Since 2007, the CVRN has received more than $30 million in grants from National Heart Lung and Blood Institute, Agency for Healthcare Research and Quality, National Institute on Aging, National Cancer Institute, National Institute for Mental Health and Veteran's Administration supporting over 20 multi-center studies.
Go to www.cvrn.org to learn more
Developing Evidence to Improve Decisions about Effectiveness (DEcIDE) Network
DEcIDE-1 PI: Richard Platt, MD MSc – Harvard Pilgrim Health Care Institute
The HMORN DEcIDE-1 Network is one of several established through AHRQ's Effective Health Care program, which offered task order opportunities using the health plans’ defined populations, providers, delivery systems, and unique data resources to develop information about therapeutic effectiveness within typical clinical settings. The HMORN's DEcIDE-1 Network has been continuously funded by AHRQ since 2005. Twelve of the HMORN research centers in the U.S. participate.
Since 2005, the HMORN has been awarded 12 DEcIDE-1 task orders totaling over $14 million.
DEcIDE-2 PI: Richard Platt, MD MSc – Harvard Pilgrim Health Care Institute; Co-PI: Alan S. Go, MD – Kaiser Permanente Northern California
The HMORN DEcIDE-2 Network continues to support AHRQ's response to the Medicare Modernization Act's mandates for comparative effectiveness and safety research. The Network develops scientific evidence and methodologies about the outcomes, comparative clinical effectiveness, safety, and appropriateness of health care items and services for improving the quality, effectiveness, and efficiency of healthcare.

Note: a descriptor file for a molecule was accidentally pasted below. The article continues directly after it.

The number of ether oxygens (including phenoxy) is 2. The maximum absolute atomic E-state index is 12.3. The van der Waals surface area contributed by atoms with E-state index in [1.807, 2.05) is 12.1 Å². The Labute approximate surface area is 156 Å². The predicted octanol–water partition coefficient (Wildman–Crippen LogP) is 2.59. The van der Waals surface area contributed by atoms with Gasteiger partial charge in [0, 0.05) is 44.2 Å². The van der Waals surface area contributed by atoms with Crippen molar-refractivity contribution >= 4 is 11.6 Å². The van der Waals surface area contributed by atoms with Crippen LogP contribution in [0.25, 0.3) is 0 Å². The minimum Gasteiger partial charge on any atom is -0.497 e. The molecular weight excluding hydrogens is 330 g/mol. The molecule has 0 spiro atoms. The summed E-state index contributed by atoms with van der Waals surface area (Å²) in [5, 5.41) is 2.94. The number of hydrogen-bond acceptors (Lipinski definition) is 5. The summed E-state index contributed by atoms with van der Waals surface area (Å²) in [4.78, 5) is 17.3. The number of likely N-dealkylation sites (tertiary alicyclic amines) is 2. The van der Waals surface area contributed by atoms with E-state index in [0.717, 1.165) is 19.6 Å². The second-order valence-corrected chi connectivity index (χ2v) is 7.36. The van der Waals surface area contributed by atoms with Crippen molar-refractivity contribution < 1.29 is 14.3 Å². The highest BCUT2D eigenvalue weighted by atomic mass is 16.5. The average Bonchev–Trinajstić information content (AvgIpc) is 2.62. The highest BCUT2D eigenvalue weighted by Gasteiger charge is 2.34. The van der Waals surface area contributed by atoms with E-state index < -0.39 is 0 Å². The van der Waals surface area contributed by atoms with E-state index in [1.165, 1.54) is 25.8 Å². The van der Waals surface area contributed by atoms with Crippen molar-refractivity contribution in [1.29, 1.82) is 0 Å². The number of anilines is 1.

The HMORN’s DEcIDE-2 Network received funding from AHRQ in 2010 and is made up of 14 HMORN research centers. Since 2010, the HMORN has been awarded 3 DEcIDE-2 task orders totaling over $3 million.
Learn more about DEcIDE by visiting AHRQ's website
General DEcIDE Instructions:
Medical Exposure in Pregnancy Risk Evaluation Program (MEPREP)
HMORN CERT Project Lead: Susan Andrade, ScD – Meyers Primary Care Institute
The Medical Exposure in Pregnancy Risk Evaluation Program (MEPREP) is the largest initiative of its kind. This research program is developing infrastructure to enhance the ability to study the effects of medication exposure during pregnancy on the fetus by creating and maintaining linked data on mothers and infants. One of the latest MEPREP studies to be funded will address the safety of Sulfonamide use by mothers during pregnancy, and is be led by Dr. Craig Hansen, an epidemiologist at KP Georgia.
MEPREP was first funded by the FDA in 2009. The program is a collaboration between the FDA, 11 of the HMORN CERT sites and Vanderbilt University.
Mental Health Research Network (MHRN)